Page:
I hope things turn out the very best possible. He’s so very blessed to have such actively involved parents.
Strength to you!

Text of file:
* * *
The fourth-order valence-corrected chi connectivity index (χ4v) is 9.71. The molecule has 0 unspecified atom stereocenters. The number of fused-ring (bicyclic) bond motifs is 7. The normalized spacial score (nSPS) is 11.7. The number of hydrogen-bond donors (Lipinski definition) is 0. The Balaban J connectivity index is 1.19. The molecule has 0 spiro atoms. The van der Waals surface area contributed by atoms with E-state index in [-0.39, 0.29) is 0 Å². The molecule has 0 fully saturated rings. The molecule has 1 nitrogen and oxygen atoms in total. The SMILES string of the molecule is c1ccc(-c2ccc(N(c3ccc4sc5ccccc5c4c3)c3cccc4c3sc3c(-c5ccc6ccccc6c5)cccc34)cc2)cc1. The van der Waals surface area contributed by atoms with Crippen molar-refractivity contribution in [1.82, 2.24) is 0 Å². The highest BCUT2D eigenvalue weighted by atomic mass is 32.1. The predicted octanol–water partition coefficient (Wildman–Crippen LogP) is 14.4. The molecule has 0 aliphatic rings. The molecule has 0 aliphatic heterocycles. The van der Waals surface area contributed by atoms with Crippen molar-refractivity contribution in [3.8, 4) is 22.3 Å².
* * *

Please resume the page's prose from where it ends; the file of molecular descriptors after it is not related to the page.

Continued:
I am 37. I believe I may have Lewy Body or another degenerative disease. For past two +years I have had visual hallucination and misperceptions. My visual acuity is decreased. I have poor depth perception. I have been diagnosed with “convergence insufficiency” as my eyes do not work properly(my eye doc asked if I’ve been in an accident-I haven’t- this is also a sign of Parkinson).When I read, the letters reverse as if I have developed dyslexia, but then go back to normal. I suffer from tremors in my fingers that go side to side on an intermittent basis. I suffer from word finding issues, short and long term memory loss, and inability to recognize faces and objects of people. I have hearing loss. I get all over muscle twitching and myoclonic jerks and an exaggerated startle response. I get stiffness in my wrists that makes my handwriting sloppy. Mild dysphagia. Also, dysautonomia such as gastroparesis, hyperhidrosis, dry eyes and low libido. Some nights I have kicked my husband in sleep, or cry out in my sleep. I take no medication. A neuropsychological eval at Cleveland Clinic showed mild cognitive inefficiencies but was not “strongly suggestive” of neurodegenerative disease. I feel dr are dismissing me due to my young age. I don’t know what to do. I have been to six neuros.